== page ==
This morning I picked up a book purchased years ago when I was living in Paris. I suddenly felt the emotions, the smells, the sounds … like magic, I found myself in my beloved Galerie Vivienne, which for years has been a stage in my daily route from school to home in the first years and from home to work later.
tinerary through Parisian Passages Couverts
I used to leave my class at the IESA at number 5 avenue de l’Opéra in the late afternoon, with Paris beginning to light up and, after a dreamy ritual looking aimed at the Opera Garnier on my left, I walked till the Comédie Française, and from there through the gardens of the Palais Royal, under whose porch elegantly stay still the Galeries du Palais Royal (open daily from 8.00 am to 11.00 pm), giving me fantasies inspired by the adventures of told by Dumas, so detailed almost to seem almost memories…
Palais Royal’s Passages Couverts
These Parisian Passages Couverts are the de Montpensier, the de Beaujolais, the de Valois and the des
Now there are
Leaving the Palais Royal, I pulled a deep breath and admire the entry of “my gallery,” the Galerie Vivienne (open daily from 8.30 am to 8.30 pm), knowing that tables covered with new and old books were waiting for me and that being strong enough not to buy one would be tough …
I do not think I exaggerate when saying that it is the chicest gallery in Paris! Home to beautiful boutiques, trendy wine bars, a beautiful shop of prints, and then the glasses that cover it are spectacular.
My favorite Parisian Passages Couverts
The French capital doesn
They were built more or less during the early 800 and were all lit by beautiful gas lamps at nightfall. I figure the ladies in their elegant long dresses with extravagant hats and hairstyles and gentlemen with impeccable rendigote, stick, and pipe chatting while observing the windows or sitting at the table of some trendy cafe… ah, the Belle Epoque!
Sadly with “le grand Paris” by Haussmann, most of them were destroyed, and many others lost their appeal to fashionable new and huge department stores such as La Fayette or Le Bon Marché. Too bad.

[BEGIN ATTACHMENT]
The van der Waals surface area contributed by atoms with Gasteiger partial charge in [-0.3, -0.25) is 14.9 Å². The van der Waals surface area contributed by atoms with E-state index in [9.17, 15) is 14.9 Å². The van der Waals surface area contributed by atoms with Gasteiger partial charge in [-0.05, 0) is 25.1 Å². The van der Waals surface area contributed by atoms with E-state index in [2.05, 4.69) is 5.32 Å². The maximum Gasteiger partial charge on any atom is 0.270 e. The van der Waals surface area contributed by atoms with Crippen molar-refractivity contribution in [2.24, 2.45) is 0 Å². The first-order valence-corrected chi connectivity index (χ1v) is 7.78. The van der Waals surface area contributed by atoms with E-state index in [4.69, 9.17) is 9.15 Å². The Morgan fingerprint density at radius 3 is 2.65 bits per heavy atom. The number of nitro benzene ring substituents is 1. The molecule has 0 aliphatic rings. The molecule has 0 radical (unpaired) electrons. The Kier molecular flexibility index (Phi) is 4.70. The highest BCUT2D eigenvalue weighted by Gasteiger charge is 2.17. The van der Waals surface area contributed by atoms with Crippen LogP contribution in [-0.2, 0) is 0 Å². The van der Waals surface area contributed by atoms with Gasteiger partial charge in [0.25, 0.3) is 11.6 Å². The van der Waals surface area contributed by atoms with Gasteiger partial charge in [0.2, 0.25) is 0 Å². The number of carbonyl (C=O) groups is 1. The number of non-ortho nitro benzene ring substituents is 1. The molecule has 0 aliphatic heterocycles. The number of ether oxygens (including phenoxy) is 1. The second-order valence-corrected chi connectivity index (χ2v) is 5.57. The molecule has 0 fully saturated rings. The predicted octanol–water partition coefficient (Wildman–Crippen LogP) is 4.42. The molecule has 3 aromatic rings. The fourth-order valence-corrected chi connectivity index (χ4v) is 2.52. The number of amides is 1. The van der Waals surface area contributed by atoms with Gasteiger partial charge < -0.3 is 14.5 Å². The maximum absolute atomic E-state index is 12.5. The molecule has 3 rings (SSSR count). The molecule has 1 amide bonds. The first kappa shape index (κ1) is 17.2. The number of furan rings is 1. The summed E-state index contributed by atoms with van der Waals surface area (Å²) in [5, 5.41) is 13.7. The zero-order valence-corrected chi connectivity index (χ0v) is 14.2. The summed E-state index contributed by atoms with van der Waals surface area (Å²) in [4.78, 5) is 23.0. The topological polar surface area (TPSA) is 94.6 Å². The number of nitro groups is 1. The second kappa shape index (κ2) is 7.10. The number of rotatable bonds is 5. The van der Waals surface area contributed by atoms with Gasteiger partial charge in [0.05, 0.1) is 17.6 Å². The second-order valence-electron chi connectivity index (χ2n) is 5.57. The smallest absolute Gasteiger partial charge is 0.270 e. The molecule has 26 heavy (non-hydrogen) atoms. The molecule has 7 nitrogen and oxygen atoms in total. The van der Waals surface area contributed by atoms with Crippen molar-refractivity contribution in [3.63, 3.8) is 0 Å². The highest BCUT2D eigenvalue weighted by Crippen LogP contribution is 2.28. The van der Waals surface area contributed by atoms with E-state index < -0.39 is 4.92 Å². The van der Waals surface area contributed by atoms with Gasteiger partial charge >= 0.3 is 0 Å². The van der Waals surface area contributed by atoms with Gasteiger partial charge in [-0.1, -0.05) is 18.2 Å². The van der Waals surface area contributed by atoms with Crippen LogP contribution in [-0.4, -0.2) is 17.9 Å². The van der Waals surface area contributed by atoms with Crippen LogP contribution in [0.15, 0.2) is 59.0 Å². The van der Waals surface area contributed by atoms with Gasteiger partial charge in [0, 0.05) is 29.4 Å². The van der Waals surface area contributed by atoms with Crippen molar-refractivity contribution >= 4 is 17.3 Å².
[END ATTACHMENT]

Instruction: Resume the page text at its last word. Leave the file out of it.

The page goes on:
The Passage Brady, always open and smelling of India. On both sides of the galleries, restaurants, shops, Indians and Pakistanis stores follow one another. The scents of spices pinch your nose all along it, making me feel at ease.
Passage du Bourg-l’Abbé
Passage du Bourg-l’Abbé with its colorful showcases in vintage and beautiful windows. It closes with the shops, around 7.30/8.00 pm and is therefore closed also on Sundays.
The Passage Choiseul, one of the longest I think. By Tavernier (the architect of ‘900, not the director ;-)).
It is among my
Passage du Grand Cerf
Passage du Grand Cerf (open daily from 8:30 am to 8:00 pm) is the passage of the artisans but is best known for his design markets,
Passage Jouffroy is simply beautiful! All iron and with a floor that I would love to have at home. It is one of the best known, but not by its name …
I’m afraid its fame is only due to the presence of the Parisian wax museum, Musée Grevin, and I have to admit that I never visited it. I know this gallery quite well because when leaving the theatre from the artists’ entrance instead of the public one, I used to walk home through the Grands Boulevards.
Very close to the Jouffroy is the Passage Verdeau (closed on weekends). It’s the gallery of antique dealers, prints collectors, postcards, and books. To me, a little paradise!
Passage des Panoramas
Always on the Grands Boulevards, there is the Passage des Panoramas, one of the first galleries in Paris! It is open daily until midnight and has a fascinating story: the legendary engraver Henri Stern settled here, paving the way for numerous other publishing artisans. Today is the philatelists’ gallery.
There are many other, more or less stylish and well kept and if you go to Paris, I recommend you take advantage of at least one of these Parisian Passages Couverts to discover a different side of the capital.
Also, if you decide to visit them, don’t do like me, cross the bridges and go to discover the galleries located on the rive gauche too 🙂
Bon voyage !